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Doody's Review ServiceReviewer: Michael Joel Schrift, D.O., M.A.(University of Illinois at Chicago College of Medicine)
Description: This is the seventh edition of this obligatory manual for the practice of clinical psychopharmacology, which has greatly swelled since the first edition, with expanded coverage of the latest medications and indications for their use. Written and edited by giants in psychopharmacology, this manual remains a valuable resource for practicing psychiatrists as well as trainees.
Purpose: The purpose is to present "systematic, comprehensive, yet utterly accessible information and practical advice for applying psychotropic medications to the treatment of specific psychiatric conditions. Although largely evidenced-based, the book also draws upon the authors' (which is the real strength of this book!) clinical experience in discussing drug efficacy, dosing, side effects, and contraindications."
Audience: The targeted audience is psychiatry residents and practicing psychiatrists. Medical students, trainees in primary care residencies, and primary care physicians would find this helpful as well.
Features: Chapters cover the principles of psychopharmacology, diagnosis and classification, antidepressants, antipsychotic drugs, mood stabilizers, antianxiety agents, hypnotics, stimulants (which include amphetamine, atomoxetine, guanfacine, and other fast-acting agents, augmentation strategies, treatment in the emergency department, pharmacotherapy for drug abuse, and pharmacotherapy in special age groups or situations including children, the elderly, pregnancy, mental retardation, and in various medical conditions. Each chapter concludes with relevant and recent citations of the scientific literature. The manual of 720 pages (will not easily fit in your lab coat pocket!) also includes a bibliography, an appendix for the strength and cost of antidepressant and antipsychotic drugs, and a section of suggested readings.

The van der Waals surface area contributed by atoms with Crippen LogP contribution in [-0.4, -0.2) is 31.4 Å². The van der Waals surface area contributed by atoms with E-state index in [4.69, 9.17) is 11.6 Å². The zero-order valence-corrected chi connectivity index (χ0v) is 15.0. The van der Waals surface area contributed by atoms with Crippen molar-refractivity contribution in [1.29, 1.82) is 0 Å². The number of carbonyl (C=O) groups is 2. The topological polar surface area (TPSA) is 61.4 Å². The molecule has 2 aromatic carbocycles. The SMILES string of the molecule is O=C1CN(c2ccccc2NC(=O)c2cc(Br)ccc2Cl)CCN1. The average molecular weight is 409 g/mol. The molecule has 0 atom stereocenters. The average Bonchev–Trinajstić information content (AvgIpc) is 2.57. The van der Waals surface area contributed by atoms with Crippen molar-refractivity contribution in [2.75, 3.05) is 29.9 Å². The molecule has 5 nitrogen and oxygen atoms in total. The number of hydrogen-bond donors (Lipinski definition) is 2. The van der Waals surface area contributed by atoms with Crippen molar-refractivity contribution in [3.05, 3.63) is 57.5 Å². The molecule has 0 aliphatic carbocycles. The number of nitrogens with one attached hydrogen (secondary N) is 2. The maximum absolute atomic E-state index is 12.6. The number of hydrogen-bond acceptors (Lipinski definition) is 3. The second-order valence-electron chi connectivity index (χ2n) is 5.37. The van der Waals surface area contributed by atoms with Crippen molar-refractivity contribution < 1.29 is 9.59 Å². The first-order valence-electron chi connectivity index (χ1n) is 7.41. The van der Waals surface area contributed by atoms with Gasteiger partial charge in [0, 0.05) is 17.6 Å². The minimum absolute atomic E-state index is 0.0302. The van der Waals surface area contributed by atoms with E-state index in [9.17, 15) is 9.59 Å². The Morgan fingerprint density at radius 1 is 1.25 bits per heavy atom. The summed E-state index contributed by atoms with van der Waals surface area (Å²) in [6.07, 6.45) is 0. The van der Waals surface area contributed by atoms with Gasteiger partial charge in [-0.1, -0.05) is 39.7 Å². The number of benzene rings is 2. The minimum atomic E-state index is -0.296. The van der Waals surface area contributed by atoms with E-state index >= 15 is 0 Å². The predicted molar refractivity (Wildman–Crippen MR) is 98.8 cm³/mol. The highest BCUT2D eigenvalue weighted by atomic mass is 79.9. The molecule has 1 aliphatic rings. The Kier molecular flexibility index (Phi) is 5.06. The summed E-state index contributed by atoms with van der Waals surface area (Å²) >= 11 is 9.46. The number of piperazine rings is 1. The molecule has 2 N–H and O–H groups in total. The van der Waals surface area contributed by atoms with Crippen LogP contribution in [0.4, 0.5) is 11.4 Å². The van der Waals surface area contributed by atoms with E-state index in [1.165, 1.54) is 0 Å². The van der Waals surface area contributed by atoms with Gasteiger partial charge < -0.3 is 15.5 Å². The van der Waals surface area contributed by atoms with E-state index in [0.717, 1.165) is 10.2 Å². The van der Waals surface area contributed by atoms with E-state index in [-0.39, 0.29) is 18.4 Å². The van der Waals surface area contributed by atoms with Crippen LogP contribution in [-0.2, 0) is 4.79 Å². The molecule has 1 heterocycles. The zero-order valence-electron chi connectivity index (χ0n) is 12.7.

Assessment: This remains an outstanding contribution to the practice of psychiatry and a must read for trainees in psychiatry. Although it doesn't have fancy diagrams compared to another well-known psychopharmacology book, it also doesn't have any obvious bias.